Let’s start with a confession: When I first saw the video of white supremacist Richard Spencer getting slugged in the head on Inauguration Day this year, part of me liked it.
It was not a small part.
You might remember the video. Spencer was on a street corner in Washington, D.C., being interviewed on live television. He was wearing a Pepe the Frog pin. He was, as he often is, eminently sluggable.
Then, out of nowhere, someone did the deed, flashing into the frame to hit Spencer, who reeled in pain. It was ... satisfying.
It was satisfying because Spencer is so repugnant, and his words so vile, that mere words sometimes don’t seem adequate in response. It was satisfying because we had just elected a man who emboldened those who hate, and that made Spencer something a little closer to dangerous.
And also: He so had it coming.
Except that’s not a call that any one of us should get to make.
Now, seven months later, we have more videos with more violence. The most recent, from this past weekend, show members of Antifa attacking white nationalists in California. This isn’t new for Antifa, a loose coalition of groups that believe violence is a just response to the threat of white supremacy and neo-Nazis. But in the wake of Charlottesville, the response to that violence has begun to shift.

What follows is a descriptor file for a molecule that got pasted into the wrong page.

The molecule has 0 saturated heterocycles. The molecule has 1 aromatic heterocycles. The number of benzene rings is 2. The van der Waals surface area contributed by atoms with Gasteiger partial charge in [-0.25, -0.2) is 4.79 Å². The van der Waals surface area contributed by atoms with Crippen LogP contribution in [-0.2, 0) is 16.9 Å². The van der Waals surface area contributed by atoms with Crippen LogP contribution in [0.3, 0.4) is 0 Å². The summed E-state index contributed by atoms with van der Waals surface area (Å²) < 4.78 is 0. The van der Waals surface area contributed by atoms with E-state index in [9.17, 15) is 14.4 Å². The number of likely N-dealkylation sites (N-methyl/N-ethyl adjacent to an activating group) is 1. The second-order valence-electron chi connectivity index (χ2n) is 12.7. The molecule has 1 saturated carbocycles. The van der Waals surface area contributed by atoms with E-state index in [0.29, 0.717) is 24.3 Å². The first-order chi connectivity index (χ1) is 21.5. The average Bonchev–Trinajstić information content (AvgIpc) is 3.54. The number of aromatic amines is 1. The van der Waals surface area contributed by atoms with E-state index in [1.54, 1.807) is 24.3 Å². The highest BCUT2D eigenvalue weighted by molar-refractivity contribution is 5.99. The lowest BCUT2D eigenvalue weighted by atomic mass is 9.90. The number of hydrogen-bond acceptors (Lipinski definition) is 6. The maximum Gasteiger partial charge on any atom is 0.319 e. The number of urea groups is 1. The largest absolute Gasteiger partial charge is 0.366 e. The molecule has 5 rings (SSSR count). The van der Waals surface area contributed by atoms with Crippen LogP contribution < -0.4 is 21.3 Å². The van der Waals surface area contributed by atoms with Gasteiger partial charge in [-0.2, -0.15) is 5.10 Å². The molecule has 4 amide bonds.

A growing number of people are wondering if Antifa has the right idea – or at least if it has become a somewhat necessary evil. Last week, a Dartmouth professor, Mark Bray, went on Meet the Press to argue that in some circumstances, violence might be justified against white supremacy. When Dartmouth President Philip Hanlon disavowed those remarks, more than 100 faculty signed a letter calling for Hanlon, not Bray, to retract his statements.
It’s not just academia. Social media is becoming increasingly populated with mainstream defenses of Antifa attacks – or at least a willingness to look the other way. The rationale? In the Trump era, we are waging a pitched battle for our country’s soul. Hate groups are no longer on the fringe – where they were ugly but mostly benign. Drawing a line against them is not an attack, but a defensive act to protect our freedoms.
Of course, when you declare yourself on the defensive, you can better justify fighting back. It’s the same kind of fuel that lights the outrage of white nationalists.
Let’s make something clear, however: There is no moral equivalency between white nationalists and Antifa, despite what our president and others might suggest. Only one of those groups is fighting for racism and bigotry. Only one traffics in swastikas and chants “Jews will not replace us.”
But at least for the moment, our freedoms are not being threatened by white supremacists. That was clear in our country’s overwhelming response to Charlottesville. It was a heartening revulsion from both progressives and conservatives, and it showed that while hate groups are bolder, they remain on the fringe.
Yes, we’re in a battle, but it’s not one we’re losing. And satisfying as it might initially feel – or tempting as it might become – it’s not a battle that violence will win.
Peter: @saintorange; email@example.com.